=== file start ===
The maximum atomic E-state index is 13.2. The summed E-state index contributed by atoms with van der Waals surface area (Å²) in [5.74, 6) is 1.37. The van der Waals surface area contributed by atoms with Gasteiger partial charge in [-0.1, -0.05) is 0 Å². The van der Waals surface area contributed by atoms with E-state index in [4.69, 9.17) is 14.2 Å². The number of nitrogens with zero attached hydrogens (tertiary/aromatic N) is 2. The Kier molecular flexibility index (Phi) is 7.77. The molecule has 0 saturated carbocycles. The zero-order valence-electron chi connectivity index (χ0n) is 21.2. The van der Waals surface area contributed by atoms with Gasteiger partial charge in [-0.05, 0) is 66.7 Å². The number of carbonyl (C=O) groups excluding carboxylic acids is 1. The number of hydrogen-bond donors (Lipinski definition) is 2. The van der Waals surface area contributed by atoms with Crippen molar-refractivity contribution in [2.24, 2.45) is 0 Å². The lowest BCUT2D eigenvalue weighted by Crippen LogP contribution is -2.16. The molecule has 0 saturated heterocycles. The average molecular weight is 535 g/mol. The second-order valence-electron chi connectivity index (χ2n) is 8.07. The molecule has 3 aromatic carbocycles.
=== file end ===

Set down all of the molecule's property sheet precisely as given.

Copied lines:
The maximum atomic E-state index is 13.2. The summed E-state index contributed by atoms with van der Waals surface area (Å²) in [5.74, 6) is 1.37. The van der Waals surface area contributed by atoms with Gasteiger partial charge in [-0.1, -0.05) is 0 Å². The van der Waals surface area contributed by atoms with E-state index in [4.69, 9.17) is 14.2 Å². The number of nitrogens with zero attached hydrogens (tertiary/aromatic N) is 2. The Kier molecular flexibility index (Phi) is 7.77. The molecule has 0 saturated carbocycles. The zero-order valence-electron chi connectivity index (χ0n) is 21.2. The van der Waals surface area contributed by atoms with Gasteiger partial charge in [-0.05, 0) is 66.7 Å². The number of carbonyl (C=O) groups excluding carboxylic acids is 1. The number of hydrogen-bond donors (Lipinski definition) is 2. The van der Waals surface area contributed by atoms with Crippen molar-refractivity contribution in [2.24, 2.45) is 0 Å². The lowest BCUT2D eigenvalue weighted by Crippen LogP contribution is -2.16. The molecule has 0 saturated heterocycles. The average molecular weight is 535 g/mol. The second-order valence-electron chi connectivity index (χ2n) is 8.07. The molecule has 3 aromatic carbocycles.